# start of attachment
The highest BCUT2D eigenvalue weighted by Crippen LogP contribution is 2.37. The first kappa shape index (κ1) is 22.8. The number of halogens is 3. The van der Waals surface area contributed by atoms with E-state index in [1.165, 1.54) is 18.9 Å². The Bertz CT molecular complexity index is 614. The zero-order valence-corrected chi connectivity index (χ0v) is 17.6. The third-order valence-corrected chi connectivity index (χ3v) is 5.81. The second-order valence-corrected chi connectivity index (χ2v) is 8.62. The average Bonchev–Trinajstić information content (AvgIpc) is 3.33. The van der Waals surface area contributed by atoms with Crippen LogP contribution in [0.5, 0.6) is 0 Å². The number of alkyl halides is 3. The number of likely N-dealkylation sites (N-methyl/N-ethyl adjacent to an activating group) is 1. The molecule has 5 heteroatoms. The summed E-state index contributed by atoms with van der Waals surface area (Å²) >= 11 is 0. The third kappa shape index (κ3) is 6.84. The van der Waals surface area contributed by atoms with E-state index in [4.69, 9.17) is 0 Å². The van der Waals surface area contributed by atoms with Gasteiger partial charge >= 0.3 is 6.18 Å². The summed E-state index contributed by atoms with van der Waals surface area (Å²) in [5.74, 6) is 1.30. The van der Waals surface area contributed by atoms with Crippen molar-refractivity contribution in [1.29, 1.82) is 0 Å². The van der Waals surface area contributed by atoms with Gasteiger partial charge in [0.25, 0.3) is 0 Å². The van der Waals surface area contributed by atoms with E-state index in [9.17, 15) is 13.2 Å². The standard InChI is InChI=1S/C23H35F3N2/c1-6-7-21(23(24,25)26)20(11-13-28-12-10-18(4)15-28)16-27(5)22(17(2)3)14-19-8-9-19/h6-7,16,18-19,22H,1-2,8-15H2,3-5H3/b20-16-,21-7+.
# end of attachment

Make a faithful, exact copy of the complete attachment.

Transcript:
The highest BCUT2D eigenvalue weighted by Crippen LogP contribution is 2.37. The first kappa shape index (κ1) is 22.8. The number of halogens is 3. The van der Waals surface area contributed by atoms with E-state index in [1.165, 1.54) is 18.9 Å². The Bertz CT molecular complexity index is 614. The zero-order valence-corrected chi connectivity index (χ0v) is 17.6. The third-order valence-corrected chi connectivity index (χ3v) is 5.81. The second-order valence-corrected chi connectivity index (χ2v) is 8.62. The average Bonchev–Trinajstić information content (AvgIpc) is 3.33. The van der Waals surface area contributed by atoms with Crippen LogP contribution in [0.5, 0.6) is 0 Å². The number of alkyl halides is 3. The number of likely N-dealkylation sites (N-methyl/N-ethyl adjacent to an activating group) is 1. The molecule has 5 heteroatoms. The summed E-state index contributed by atoms with van der Waals surface area (Å²) >= 11 is 0. The third kappa shape index (κ3) is 6.84. The van der Waals surface area contributed by atoms with E-state index in [4.69, 9.17) is 0 Å². The van der Waals surface area contributed by atoms with Gasteiger partial charge >= 0.3 is 6.18 Å². The summed E-state index contributed by atoms with van der Waals surface area (Å²) in [5.74, 6) is 1.30. The van der Waals surface area contributed by atoms with Crippen molar-refractivity contribution in [1.29, 1.82) is 0 Å². The van der Waals surface area contributed by atoms with Gasteiger partial charge in [0.25, 0.3) is 0 Å². The van der Waals surface area contributed by atoms with E-state index in [9.17, 15) is 13.2 Å². The standard InChI is InChI=1S/C23H35F3N2/c1-6-7-21(23(24,25)26)20(11-13-28-12-10-18(4)15-28)16-27(5)22(17(2)3)14-19-8-9-19/h6-7,16,18-19,22H,1-2,8-15H2,3-5H3/b20-16-,21-7+.